DCSIMG

Paisley told Thatcher to challenge Reagan over IRA ruling in US

Margaret Thatcher and Ronald Reagan. Ian Paisley angered by US.

Margaret Thatcher and Ronald Reagan. Ian Paisley angered by US.

  • by Kevin Mullan
 

Dr Ian Paisley asked the Prime Minister Margaret Thatcher to challenge the United States President Ronald Reagan over the referral by a North American court to the Irish Republican Army (IRA) as a “military organisation waging war against Britain.”

The Democratic Unionist Party (DUP) leader wrote to the Prime Minister on December 14, 1984, saying the finding compounded the US ban on selling arms to the Royal Ulster Constabulary (RUC).

A newly-declassified letter from Dr Paisley shows that he wrote: “The finding by an American Court that the IRA being a military organisation and waging war against Britain must be recognised as such and its members on political grounds cannot therefore be extradited, raises serious questions of the United States sincerity in her fight against terrorism.”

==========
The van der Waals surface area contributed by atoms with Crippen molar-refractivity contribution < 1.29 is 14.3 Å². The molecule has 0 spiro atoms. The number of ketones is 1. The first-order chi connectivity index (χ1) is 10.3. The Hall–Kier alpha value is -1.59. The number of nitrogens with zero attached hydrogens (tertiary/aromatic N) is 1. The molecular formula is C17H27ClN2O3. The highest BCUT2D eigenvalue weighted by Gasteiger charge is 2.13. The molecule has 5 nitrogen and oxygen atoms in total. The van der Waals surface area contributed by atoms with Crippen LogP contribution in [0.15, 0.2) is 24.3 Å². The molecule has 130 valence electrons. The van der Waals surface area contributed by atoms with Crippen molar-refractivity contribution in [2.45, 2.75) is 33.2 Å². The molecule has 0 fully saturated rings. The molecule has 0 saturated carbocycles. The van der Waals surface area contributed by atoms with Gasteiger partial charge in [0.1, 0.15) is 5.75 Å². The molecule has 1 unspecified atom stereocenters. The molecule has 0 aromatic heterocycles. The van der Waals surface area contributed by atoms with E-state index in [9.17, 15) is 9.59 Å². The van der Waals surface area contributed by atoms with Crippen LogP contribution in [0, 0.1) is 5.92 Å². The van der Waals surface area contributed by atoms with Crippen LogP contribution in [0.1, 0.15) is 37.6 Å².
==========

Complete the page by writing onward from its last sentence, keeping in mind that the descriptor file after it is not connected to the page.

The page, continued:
He referred to the refusal by the United States to supply arms to the RUC, which he urged was “the legal police force of one of her closest allies.” He complained that the US decision gave “important and far reaching authority to the IRA terrorists.” Dr Paisley asked Mrs Thatcher to raise the matter with Mr Reagan at a meeting she was due to attend.

Meanwhile, an account of a meeting between the Secretary of State Douglas Hurd, Dr Paisley and Peter Robinson, which took place a few weeks earlier, reveals the Government was apparently dismayed at the DUP leader’s description of Roman Catholic Bishop of Down and Connor Cathal Daly as “the black Pope of republicanism.”

Mr Hurd’s Private Secretary wrote to Charles Powell, Margaret Thatcher’s top aide, about the meeting on November 28.

The Secretary of State hoped Mrs Thatcher’s torpedo to joint authority at the Anglo-Irish Summit over November 18-19 would facilitate “constructive political progress” by unionists. But according to the note Mr Hurd was disappointed by Dr Paisley’s attitude.

“He was rather dismayed by the triumphalism of Unionist reactions so far. He regretted the tone of Dr Paisley’s attack on Bishop Cathal Daly as the ‘black Pope of the republican movement.’

“He did nor agree with all that Bishop Daly himself had said, but felt that the intemperate tone of Dr Paisley’s attack sat oddly with his professed readiness to have constructive discussion with other partly leaders.”

 

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